My Reaction to William Deresiewicz On the Ivy League
A man I have known in the past just published an op-ed about the horrors of the Ivy League. Here it is. As a product of the Ivy League (though not of the elitist private school/destination-public-school complex that so often leads there), I have this to say about it.
Deresiewicz makes some valid points, but mostly the piece is an eye-roller.
I think part of the problem is that he is actually talking about four distinct things. However, in the time-honored manner of a person who trained in literature, but not in logic and math, he is weaving them all together in a “narrative,” instead of discussing them each distinctly and logically.
His actual points, when you unpack the needless rhetorical weaving, are:
- you become timid and anxious and lost from going to these schools;
- they “educate” “leaders” only for the purpose of climbing corporate ladders, not to be out-of-the box thinkers;
- they are elitist and they privilege kids from upper-middle-class families and are not meritocratic and exacerbate inequality; and
- the entire educational system is at fault.
I think there is some validity to some of these, but tagging Ivy League schools with these problems, except for number 3, is unfair and just about catching eyeballs for the op-ed.
Point one has some validity, but I also know people who become timid and lost because the do NOT get into these schools, and go to Ohio State instead, or have chips on their shoulder and who treat education as even more of a commodity than Ivy Leaguers do.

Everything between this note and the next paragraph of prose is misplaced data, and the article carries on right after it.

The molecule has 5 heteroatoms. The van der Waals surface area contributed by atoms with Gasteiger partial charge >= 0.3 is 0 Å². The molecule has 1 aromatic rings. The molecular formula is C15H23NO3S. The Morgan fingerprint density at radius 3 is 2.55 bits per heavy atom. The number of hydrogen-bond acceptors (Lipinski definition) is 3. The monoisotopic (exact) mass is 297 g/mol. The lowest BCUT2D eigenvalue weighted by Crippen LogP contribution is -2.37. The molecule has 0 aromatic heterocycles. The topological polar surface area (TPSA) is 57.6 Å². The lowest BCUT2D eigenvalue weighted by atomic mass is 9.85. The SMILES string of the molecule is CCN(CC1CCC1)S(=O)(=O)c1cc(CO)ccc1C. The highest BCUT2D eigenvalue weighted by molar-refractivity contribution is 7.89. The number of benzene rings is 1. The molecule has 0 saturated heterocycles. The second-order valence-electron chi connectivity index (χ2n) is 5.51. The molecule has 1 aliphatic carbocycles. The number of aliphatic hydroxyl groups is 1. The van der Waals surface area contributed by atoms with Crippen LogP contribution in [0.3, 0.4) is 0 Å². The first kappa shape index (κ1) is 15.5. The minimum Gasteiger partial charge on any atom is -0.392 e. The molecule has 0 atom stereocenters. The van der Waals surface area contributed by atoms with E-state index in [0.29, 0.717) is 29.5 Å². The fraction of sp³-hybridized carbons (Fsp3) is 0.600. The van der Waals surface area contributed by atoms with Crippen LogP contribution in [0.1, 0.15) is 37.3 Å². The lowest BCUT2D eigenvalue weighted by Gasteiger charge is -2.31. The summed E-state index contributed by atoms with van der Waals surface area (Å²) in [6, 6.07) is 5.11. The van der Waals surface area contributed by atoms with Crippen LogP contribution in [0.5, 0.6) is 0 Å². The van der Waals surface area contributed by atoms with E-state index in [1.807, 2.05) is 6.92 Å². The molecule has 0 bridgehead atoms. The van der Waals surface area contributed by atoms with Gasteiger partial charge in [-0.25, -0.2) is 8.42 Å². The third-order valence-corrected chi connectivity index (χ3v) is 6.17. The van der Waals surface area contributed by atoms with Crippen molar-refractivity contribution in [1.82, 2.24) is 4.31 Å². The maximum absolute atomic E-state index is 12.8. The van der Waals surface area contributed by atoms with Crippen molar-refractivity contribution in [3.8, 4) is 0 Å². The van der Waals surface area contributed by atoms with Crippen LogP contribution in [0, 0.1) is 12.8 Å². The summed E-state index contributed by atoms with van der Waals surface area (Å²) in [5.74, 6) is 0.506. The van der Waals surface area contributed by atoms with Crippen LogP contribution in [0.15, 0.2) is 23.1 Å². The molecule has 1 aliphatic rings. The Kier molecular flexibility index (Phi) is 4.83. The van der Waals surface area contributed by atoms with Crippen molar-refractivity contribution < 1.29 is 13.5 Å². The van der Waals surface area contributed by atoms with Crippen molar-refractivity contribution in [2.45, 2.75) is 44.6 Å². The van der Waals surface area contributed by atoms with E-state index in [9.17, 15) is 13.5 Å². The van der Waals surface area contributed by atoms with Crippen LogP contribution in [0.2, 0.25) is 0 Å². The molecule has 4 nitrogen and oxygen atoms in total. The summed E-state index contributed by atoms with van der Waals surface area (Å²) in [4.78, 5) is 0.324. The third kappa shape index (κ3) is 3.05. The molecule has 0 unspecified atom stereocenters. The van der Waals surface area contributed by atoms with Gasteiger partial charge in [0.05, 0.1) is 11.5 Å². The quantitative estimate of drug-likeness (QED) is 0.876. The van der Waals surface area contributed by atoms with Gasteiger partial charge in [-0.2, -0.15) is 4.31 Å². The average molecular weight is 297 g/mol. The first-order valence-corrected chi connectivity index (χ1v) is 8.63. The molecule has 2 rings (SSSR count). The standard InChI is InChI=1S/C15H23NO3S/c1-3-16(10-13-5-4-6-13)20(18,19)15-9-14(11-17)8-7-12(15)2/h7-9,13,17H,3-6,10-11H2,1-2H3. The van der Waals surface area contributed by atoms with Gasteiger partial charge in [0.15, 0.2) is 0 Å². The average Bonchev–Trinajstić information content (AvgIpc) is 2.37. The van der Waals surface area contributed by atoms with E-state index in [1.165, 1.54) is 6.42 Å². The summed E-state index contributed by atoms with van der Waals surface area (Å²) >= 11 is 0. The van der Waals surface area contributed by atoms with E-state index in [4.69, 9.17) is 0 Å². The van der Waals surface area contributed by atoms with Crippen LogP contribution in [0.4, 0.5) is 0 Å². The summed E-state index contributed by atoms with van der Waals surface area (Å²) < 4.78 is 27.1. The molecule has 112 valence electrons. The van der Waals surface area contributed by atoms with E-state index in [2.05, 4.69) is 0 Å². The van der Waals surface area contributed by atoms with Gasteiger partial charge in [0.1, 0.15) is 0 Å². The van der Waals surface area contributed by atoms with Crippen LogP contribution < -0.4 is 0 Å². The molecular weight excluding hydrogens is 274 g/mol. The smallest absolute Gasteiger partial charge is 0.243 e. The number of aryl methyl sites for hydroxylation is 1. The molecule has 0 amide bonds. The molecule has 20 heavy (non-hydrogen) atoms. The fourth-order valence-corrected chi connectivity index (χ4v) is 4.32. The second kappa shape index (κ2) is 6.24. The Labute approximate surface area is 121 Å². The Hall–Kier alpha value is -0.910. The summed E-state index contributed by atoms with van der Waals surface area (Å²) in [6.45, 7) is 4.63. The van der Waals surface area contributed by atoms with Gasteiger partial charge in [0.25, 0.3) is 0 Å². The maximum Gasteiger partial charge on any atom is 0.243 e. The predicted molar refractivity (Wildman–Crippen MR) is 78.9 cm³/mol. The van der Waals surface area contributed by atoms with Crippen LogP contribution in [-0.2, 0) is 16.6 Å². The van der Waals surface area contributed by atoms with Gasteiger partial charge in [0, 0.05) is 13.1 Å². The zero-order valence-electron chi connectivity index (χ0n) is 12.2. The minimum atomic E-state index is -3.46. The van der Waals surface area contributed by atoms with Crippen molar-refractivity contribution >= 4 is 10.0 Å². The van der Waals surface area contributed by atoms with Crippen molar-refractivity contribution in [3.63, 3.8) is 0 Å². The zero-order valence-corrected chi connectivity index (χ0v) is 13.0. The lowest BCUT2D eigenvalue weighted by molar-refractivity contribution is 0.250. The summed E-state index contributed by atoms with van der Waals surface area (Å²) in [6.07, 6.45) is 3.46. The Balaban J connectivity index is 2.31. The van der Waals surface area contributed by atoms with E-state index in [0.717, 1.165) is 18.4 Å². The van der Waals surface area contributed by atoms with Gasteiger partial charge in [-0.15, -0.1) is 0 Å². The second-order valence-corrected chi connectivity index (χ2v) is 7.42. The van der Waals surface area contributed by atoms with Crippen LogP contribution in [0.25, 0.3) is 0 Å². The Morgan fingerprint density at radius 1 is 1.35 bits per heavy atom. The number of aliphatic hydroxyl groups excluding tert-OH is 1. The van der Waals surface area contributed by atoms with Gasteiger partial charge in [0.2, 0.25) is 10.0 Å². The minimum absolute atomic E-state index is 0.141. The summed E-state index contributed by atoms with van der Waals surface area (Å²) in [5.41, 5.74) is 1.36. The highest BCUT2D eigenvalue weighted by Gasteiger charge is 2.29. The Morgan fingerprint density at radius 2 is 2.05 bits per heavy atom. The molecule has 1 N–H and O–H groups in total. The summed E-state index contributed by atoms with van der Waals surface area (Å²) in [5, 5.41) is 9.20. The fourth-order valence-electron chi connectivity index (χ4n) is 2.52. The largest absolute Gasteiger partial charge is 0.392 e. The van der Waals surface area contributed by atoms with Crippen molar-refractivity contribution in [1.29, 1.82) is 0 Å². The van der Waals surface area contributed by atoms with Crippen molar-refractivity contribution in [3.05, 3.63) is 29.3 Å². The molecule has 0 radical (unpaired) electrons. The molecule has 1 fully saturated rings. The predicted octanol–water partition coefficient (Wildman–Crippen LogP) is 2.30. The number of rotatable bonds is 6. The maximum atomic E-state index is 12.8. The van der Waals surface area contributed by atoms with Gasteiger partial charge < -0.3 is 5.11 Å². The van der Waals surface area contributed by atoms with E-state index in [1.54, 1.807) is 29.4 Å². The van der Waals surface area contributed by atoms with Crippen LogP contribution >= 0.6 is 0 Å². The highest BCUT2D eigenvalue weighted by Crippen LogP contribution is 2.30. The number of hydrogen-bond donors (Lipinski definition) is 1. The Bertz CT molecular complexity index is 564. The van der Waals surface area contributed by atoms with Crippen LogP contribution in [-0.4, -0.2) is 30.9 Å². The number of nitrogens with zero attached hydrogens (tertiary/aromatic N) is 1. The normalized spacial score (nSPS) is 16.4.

Point two has some validity, but I think is wildly overstated, based on my own college experience and the experiences of my friends, he is talking about maybe 20% of the students. It would be more accurate to say that the Ivy League ATTRACTS these types of students. It is not the cause. He is confusing correlation with causation here. Or, alternatively, since the text of the article acknowledges the broader role of the education/industrial complex, he just had a dishonest headline writer who was interested in generating clicks.
Point three is definitely true. However, it has been ameliorated in recent years by all of the scholarship money the Ivys give out.
Point four has some truth, but again, has nothing to do with the Ivy League, per se. It relates more broadly to insecurity about America’s place in the world, and parents’ reactions to that. The Ivy League is a symptom of a far broader issue, not a cause.
In short, I felt he made some valid points. But they are cloaked in a great deal of nonsense. He confuses correlation with causation, possibly deliberately as to point two, possibly it just seems that way because he had a cheap, dishonest headline writer. Broadly, he is failing to grapple with far broader societal issues, and unfairly focusing on the Ivy League. One cannot help but sense the bitterness of a very smart, high-achieving man who was denied tenure at Yale, and who before that had “never experienced anything but success.”